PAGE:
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This Week in Managed Care: December 23, 2016


This week, the top managed care stories included CMS announcing more mandatory bundled payment models and a new track in the Medicare Shared Savings Program, the FDA approving a new use for Dexcom's continuous glucose monitor, and a greater emphasis on lifestyle management in the American Diabetes Association's care standards.

Hello, I’m Laura Joszt, with The American Journal of Managed Care. Welcome to This Week in Managed Care, from the Managed Markets News Network.

CMS Continues Value-Based Care Transition

With a month left in President Obama’s term, CMS isn’t slowing down the transition to value-based care. This week brought final word for new bundled payments models for cardiac care, expanded bundles for joint replacement, and a new track in the Medicare Shared Savings Program.

The changes will give more doctors a chance to select the Advanced Alternate Payment Model path, one of two choices under the Medicare Access and CHIP Reauthorization Act, or MACRA, which takes effect January 1.

But the American Hospital Association thinks CMS is moving too quickly, and President-elect Donald J. Trump’s nominee for Health and Human Services agrees.

Georgia Congressman Tom Price, R-Georgia, wrote this in a letter to HHS in September, concerning the Center for Medicare and Medicaid Innovation:

“We insist CMMI stop experimenting with Americans’ health, and cease all current and future planned mandatory initiatives.”

Read the full story.

Health IT

The American Journal of Managed Care this week published its sixth annual special issue on health information technology.

Special guest editor Joshua Vest, PhD, MPH, of Indiana University-Purdue University Indianapolis wrote that health IT is at a point of transition, as the wave of setting up systems is over. Now comes the hard part—making technology deliver better care.

Vest and his co-authors wrote that it’s time for health IT resources to align with the demands of population health. “To realize this alignment, healthcare leaders must think differently about the types of data their organizations need, the types of partners with whom they share information, and how they can leverage new evidence-based partnerships for evidence-based action.”

Read the full issue on health IT.

Palliative Care

The new issue of Evidence-Based Oncology looks at efforts to expand palliative care, which has been shown to improve quality of life and even extend it for patients living with cancer.

One challenge has been moving palliative care beyond hospitals and into community oncology practices.

EBO contributor Sharon Pearce, the vice president for public policy of the National Hospice and Palliative Care Organization, wrote about important shifts that are allowing tests of palliative care in community settings.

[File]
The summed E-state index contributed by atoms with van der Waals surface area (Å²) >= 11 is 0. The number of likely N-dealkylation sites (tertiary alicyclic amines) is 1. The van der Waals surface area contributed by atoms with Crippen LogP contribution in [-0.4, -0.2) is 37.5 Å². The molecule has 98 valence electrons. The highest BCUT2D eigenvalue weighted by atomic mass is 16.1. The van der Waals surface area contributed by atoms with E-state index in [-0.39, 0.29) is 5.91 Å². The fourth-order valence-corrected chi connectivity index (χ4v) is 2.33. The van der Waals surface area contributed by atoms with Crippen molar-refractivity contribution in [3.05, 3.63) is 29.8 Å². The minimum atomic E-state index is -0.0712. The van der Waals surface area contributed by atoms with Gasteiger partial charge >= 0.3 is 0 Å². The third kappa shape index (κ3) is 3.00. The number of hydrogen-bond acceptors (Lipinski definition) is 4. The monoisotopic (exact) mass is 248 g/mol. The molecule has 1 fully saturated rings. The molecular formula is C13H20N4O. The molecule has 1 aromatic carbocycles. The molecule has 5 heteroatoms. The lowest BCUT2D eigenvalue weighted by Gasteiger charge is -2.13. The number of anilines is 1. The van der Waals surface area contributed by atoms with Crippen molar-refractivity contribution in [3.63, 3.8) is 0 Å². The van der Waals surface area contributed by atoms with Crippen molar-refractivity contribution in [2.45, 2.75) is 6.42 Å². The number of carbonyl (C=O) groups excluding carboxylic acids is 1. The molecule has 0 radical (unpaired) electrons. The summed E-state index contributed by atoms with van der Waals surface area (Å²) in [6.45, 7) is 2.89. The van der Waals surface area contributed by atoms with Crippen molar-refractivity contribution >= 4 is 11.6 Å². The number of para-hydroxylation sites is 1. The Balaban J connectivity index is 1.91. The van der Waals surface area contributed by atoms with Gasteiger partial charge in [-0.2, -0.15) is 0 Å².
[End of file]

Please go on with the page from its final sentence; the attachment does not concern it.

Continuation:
A CMMI demonstration project seeks to give more Medicare patients access to the hospice benefit, by allowing them to receive palliative services while still receiving “curative” care.

Pearce wrote that finding qualified providers is also a barrier. “Hospice and palliative care professionals require a multi-dimensional set of skills, attitudes, and competencies, including the ability to manage the myriad symptoms associated with advanced and comorbid illnesses; the ability to facilitate communication and problem solving between patients, their families, and their care teams; and the ability to coordinate and provide team-based care across a range of settings.”

See the full issue of Evidence-Based Oncology.

FDA Approves New Use for Dexcom CGM

Diabetes advocacy groups celebrated this week when the FDA approved a new use for Dexcom’s G5 mobile continuous glucose monitor: Patients can now make dosing decisions using the CGM data, without taking a finger stick test several times a day.

The change may lead to Medicare coverage for CGM, which until now has not been deemed necessary.

ADA Update

And, this week the American Diabetes Association released its 2017 update of the Standards for Medical Care in Diabetes, which put more emphasis on lifestyle management.

The ADA called for interrupting long periods of sitting every 30 minutes, and for doctors to pay close attention to disrupted sleep, since this is known to affect blood glucose levels.

Patient-Centered Diabetes Care 2017

Lifestyle management will be on the agenda at Patient-Centered Diabetes Care, our annual multistakeholder meeting set for April 6th and 7th in Teaneck, New Jersey.

Click here for more information and to register.

For all of us at the Managed Markets News Network, I’m Laura Joszt. Thanks for joining us.

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